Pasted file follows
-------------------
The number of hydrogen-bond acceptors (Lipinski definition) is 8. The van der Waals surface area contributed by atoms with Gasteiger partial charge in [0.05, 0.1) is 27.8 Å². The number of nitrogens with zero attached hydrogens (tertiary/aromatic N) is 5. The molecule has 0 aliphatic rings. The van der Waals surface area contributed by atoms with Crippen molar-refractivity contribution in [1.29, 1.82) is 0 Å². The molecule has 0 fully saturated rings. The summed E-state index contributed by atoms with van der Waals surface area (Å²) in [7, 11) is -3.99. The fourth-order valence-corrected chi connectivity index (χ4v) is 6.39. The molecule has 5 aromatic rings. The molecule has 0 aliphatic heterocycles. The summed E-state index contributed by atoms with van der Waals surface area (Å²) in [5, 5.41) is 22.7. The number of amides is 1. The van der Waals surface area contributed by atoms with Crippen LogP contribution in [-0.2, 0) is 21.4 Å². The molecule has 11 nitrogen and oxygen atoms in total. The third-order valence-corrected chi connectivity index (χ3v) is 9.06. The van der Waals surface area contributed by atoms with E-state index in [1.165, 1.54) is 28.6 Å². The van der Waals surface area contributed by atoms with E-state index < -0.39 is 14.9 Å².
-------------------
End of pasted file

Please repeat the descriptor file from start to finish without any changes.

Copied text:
The number of hydrogen-bond acceptors (Lipinski definition) is 8. The van der Waals surface area contributed by atoms with Gasteiger partial charge in [0.05, 0.1) is 27.8 Å². The number of nitrogens with zero attached hydrogens (tertiary/aromatic N) is 5. The molecule has 0 aliphatic rings. The van der Waals surface area contributed by atoms with Crippen molar-refractivity contribution in [1.29, 1.82) is 0 Å². The molecule has 0 fully saturated rings. The summed E-state index contributed by atoms with van der Waals surface area (Å²) in [7, 11) is -3.99. The fourth-order valence-corrected chi connectivity index (χ4v) is 6.39. The molecule has 5 aromatic rings. The molecule has 0 aliphatic heterocycles. The summed E-state index contributed by atoms with van der Waals surface area (Å²) in [5, 5.41) is 22.7. The number of amides is 1. The van der Waals surface area contributed by atoms with Crippen LogP contribution in [-0.2, 0) is 21.4 Å². The molecule has 11 nitrogen and oxygen atoms in total. The third-order valence-corrected chi connectivity index (χ3v) is 9.06. The van der Waals surface area contributed by atoms with E-state index in [1.165, 1.54) is 28.6 Å². The van der Waals surface area contributed by atoms with E-state index < -0.39 is 14.9 Å².